The exhibition will be available at New York City’s Jewish Museum until January 29, 2012.

A chat with Banco del Libro

December 1, 2011

On the last day of the Guadalajara Book Fair, we met María Beatriz Medina from Banco del Libro. As you might know Banco del Libero are working with reading promoting among children in Venezuela, and they received the Astrid Lindgren Memorial Award in 2007 for their excellent way of working with these questions.

Their exhibiting stand had a huge image made by Shaun Tan, and we found out that he was asked to make the front cover of Banco del Libero’s annual calendar.

– It was a coincidence, we asked Shaun Tan to make an illustration for us before he got the Astrid Lindgren Memorial Award, we always choose the best illustrator for the year, says María Beatriz Medina from Banco del Libro.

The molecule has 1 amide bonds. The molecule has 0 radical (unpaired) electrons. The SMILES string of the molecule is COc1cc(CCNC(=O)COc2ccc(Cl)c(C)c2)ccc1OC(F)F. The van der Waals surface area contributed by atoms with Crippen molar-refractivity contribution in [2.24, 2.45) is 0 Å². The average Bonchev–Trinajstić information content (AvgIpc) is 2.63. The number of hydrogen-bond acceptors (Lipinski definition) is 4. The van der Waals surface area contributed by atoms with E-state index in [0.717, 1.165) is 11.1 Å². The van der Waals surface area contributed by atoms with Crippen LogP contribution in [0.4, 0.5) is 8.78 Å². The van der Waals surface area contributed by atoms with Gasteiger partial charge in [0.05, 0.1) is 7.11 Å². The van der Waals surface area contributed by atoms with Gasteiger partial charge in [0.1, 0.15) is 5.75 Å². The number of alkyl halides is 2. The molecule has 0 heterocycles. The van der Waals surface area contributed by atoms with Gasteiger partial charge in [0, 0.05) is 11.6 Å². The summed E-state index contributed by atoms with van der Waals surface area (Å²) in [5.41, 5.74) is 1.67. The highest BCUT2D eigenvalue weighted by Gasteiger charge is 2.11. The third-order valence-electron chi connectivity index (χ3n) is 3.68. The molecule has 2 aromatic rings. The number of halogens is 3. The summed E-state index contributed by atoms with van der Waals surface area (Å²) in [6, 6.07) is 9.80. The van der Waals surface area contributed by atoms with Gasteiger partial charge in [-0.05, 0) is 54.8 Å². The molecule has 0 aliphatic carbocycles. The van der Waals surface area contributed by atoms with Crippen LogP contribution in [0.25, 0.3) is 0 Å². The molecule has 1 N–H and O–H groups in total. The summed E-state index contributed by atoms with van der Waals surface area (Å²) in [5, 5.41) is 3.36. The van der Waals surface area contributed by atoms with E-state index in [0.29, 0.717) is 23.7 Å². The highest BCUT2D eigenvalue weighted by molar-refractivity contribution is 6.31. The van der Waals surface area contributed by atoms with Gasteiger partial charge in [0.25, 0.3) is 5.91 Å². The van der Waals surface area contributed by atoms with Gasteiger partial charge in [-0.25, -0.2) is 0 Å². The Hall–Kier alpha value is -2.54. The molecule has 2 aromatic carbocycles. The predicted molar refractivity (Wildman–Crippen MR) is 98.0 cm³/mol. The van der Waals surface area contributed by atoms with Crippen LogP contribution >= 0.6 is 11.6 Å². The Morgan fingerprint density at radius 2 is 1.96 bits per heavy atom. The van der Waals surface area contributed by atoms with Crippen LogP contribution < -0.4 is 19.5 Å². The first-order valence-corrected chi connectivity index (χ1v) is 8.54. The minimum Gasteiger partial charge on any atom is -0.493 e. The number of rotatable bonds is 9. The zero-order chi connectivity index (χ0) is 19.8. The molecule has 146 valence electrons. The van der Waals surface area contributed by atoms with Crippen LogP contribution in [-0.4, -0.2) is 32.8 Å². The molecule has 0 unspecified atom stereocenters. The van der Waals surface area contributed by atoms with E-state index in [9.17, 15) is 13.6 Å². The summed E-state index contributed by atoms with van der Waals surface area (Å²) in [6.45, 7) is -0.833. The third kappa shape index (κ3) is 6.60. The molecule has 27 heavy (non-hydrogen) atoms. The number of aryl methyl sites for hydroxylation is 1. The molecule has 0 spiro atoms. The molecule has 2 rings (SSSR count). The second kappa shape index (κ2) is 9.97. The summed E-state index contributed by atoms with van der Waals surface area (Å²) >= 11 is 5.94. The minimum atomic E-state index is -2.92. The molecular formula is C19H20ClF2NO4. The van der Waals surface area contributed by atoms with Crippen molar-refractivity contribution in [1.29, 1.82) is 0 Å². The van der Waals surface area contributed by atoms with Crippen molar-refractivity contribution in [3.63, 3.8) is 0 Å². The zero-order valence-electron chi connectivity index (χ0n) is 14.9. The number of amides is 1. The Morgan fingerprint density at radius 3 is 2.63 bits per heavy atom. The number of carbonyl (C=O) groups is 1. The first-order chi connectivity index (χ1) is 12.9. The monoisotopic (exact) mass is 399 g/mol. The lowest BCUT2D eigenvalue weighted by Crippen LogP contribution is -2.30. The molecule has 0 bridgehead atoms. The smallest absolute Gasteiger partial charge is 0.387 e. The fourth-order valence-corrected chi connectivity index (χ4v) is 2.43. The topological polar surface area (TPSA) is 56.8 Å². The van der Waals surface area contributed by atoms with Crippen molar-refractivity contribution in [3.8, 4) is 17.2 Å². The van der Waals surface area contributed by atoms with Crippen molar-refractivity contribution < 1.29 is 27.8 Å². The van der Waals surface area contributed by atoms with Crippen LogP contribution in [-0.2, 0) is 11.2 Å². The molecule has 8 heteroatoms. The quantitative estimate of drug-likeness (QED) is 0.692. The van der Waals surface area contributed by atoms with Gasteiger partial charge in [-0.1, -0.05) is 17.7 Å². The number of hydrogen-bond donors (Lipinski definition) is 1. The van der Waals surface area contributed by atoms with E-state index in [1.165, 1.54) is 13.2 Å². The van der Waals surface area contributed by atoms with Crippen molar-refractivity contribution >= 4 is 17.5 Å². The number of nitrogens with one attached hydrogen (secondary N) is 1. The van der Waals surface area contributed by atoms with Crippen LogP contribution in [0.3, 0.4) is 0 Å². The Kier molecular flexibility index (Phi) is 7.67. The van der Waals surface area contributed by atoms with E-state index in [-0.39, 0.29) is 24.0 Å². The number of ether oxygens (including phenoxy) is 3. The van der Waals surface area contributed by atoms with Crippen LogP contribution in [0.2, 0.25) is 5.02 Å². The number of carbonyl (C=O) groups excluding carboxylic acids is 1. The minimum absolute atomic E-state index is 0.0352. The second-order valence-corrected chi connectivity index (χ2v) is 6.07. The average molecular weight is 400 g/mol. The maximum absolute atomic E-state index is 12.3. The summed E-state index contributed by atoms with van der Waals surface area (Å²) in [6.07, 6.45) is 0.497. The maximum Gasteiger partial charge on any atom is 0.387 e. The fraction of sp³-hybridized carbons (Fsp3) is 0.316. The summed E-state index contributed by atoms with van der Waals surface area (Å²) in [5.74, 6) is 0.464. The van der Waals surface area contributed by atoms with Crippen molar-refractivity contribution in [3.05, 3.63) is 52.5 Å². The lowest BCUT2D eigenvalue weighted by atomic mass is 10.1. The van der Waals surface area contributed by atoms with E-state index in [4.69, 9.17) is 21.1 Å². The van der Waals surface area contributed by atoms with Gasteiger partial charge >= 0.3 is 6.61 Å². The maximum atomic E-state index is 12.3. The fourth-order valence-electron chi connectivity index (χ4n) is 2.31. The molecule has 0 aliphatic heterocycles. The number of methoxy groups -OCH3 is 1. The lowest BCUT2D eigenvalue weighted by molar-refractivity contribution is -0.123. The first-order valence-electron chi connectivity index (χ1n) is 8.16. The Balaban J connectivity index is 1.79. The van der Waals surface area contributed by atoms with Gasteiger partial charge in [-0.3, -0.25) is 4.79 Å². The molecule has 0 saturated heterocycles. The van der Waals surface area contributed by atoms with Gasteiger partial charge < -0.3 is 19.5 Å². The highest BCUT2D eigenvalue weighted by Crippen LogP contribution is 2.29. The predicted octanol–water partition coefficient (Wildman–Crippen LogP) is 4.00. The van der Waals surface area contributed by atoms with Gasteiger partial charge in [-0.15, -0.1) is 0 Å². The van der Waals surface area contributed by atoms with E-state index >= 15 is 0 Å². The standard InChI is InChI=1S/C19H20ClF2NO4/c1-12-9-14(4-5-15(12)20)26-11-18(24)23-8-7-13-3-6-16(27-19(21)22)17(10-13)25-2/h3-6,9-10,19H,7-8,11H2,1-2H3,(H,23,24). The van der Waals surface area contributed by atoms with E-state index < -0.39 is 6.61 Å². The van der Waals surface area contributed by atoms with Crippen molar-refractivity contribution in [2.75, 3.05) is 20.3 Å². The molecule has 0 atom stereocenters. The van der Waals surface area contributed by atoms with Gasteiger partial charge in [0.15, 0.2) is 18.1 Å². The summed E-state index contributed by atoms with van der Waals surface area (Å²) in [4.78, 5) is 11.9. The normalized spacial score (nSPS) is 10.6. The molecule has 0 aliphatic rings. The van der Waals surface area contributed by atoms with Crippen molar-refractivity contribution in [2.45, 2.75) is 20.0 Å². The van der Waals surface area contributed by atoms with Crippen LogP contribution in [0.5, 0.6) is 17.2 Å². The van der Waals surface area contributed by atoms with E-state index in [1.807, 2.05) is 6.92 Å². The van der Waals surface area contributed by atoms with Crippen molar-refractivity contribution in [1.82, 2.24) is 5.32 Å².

So, what´s the latest from Banco del Libro? According to María Beatriz Medina, Banco del Libero are continuing their work, but it’s more difficult now due to the economic crises in Venezuela, and it is harder for them to get founding. They run many projects such as publishing a guide to children’s literature, arranging meetings with promoters of reading and are involved in a Master program in children’s literature at the university in Barcelona.

– But the Astrid Lindgren Memorial Award have been of crucial importance for us, it has made us known and given us recognition on an international level, says María Beatriz Medina.